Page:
Best Facts, Research, and Analysis on Iran's Nuclear Program

The Belfer Center's team of experts presents an array of reference reports, op-eds, testimonies, media interviews, and official documents dedicated for helping policymakers, students, and enthusiasts understand the full scope and implications of Iran's nuclear trajectory.


Iran's Nuclear Program under the JCPOA

 

On July 14th, 2015, the P5+1 and Iran agreed on the Joint Comprehensive Plan of Action (JCPOA) – an agreement that would supposedly stop Iran’s path to the bomb in return for sanctions relief and opportunities for global reintegration. The deal has survived scrutiny and is now set for new challenges under changing geopolitical contexts. What's actually in the Joint Comprehensive Plan of Action? Are its provisions likely to be effective?

  • Plutonium Production & Reprocessing Capabilities

    Iran’s primary option to produce plutonium for nuclear weapons is the Arak heavy-water research reactor, which, if completed and operated as planned, could produce enough weapons grade plutonium in its spent fuel for one or two nuclear weapons annually. Under the JCPOA, Iran will work with an international consortium (including all of the P5+1) to redesign and rebuild the Arak reactor to a new design agreed to by the P5+1. The new design will reduce the reactor’s power level from 40 megawatts-thermal (MWt) to 20 MWt, and replace the natural uranium fuel with low enriched uranium (LEU) fuel enriched to 3.67% U-235. The initial fuel load for the redesigned reactor will be manufactured outside of Iran, and the international consortium will provide technical assistance to help Iran build facilities to test and fabricate fuel thereafter. Iran will cease production of the original natural uranium fuel for Arak and destroy the original calandria or core for the Arak reactor by filling the openings with concrete.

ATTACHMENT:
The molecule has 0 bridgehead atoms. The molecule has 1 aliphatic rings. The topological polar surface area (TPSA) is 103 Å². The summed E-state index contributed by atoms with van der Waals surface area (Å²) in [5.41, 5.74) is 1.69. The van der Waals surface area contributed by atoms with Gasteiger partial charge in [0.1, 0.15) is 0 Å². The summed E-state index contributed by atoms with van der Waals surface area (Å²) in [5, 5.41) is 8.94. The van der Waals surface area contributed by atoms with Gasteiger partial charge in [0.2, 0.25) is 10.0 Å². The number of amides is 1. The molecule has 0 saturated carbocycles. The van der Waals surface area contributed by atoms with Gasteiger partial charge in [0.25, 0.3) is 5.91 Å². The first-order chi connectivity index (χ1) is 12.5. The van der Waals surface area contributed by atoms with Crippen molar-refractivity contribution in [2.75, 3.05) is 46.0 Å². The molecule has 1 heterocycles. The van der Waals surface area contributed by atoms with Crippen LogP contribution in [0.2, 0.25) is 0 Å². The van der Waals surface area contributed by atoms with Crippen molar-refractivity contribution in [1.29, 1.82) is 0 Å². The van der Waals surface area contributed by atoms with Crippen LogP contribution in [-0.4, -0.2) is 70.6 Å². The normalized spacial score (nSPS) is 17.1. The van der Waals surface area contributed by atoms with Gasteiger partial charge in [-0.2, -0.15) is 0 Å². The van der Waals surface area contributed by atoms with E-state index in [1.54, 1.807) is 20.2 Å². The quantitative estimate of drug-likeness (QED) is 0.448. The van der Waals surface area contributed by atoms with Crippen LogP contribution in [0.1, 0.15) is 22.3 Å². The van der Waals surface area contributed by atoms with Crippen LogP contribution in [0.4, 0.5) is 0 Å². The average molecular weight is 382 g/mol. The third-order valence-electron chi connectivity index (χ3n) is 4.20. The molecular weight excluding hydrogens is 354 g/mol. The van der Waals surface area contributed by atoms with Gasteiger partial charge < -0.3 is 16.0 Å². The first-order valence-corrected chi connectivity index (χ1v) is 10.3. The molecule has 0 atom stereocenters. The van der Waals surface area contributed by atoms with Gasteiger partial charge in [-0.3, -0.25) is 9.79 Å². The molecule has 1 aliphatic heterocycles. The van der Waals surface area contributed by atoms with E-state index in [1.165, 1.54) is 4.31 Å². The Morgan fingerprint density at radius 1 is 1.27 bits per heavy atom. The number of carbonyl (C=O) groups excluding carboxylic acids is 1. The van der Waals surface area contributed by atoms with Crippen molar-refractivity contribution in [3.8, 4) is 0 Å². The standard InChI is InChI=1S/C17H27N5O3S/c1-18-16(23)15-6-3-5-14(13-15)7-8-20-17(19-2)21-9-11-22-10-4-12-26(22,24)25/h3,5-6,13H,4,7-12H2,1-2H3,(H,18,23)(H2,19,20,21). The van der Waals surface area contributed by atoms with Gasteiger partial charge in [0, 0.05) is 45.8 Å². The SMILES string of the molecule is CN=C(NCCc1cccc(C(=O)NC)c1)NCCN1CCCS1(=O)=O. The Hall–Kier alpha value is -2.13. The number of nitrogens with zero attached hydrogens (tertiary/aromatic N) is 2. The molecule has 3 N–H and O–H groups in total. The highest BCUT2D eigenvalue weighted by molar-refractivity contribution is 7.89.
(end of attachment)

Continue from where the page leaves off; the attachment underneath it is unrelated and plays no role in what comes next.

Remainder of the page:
In addition to redesigning Arak, the comprehensive agreement calls for Iran to ship all of the spent fuel from Arak out of the country. Under the JCPOA, Iran will not build any additional heavy-water reactors for at least 15 years. Iran will sell on the international market all of its heavy water that is not needed for Arak and a supporting zero-power test reactor, and will keep doing so for 15 years. e JCPOA estimates that Iran will need roughly 130 tons of heavy water until the redesigned Arak reactor begins operations and roughly 90 tons thereafter. Iran will allow the IAEA to monitor its heavy-water stocks and heavy-water production plant to verify this commitment indefinitely.

    JCPOA Pu Path Restrictions
    JCPOA Pu Path Restrictions - Belfer Center

    Reprocessing is the technology for chemically separating plutonium contained in the spent fuel from uranium and highly radioactive waste products. Under the accord, Iran will not conduct research and development on reprocessing or build any facilities capable of reprocessing for at least 15 years. During that period, Iran will only be permitted to build small (less than six cubic meters) hot cells for producing medical isotopes. For the same period, Iran can only examine spent fuel non-destructively—that is, no chemical processing of the fuel, which could contribute to reprocessing knowledge in Iran. Instead, the P5+1 will “make available their facilities” to allow for destructive post-irradiation examination of fuel outside Iran.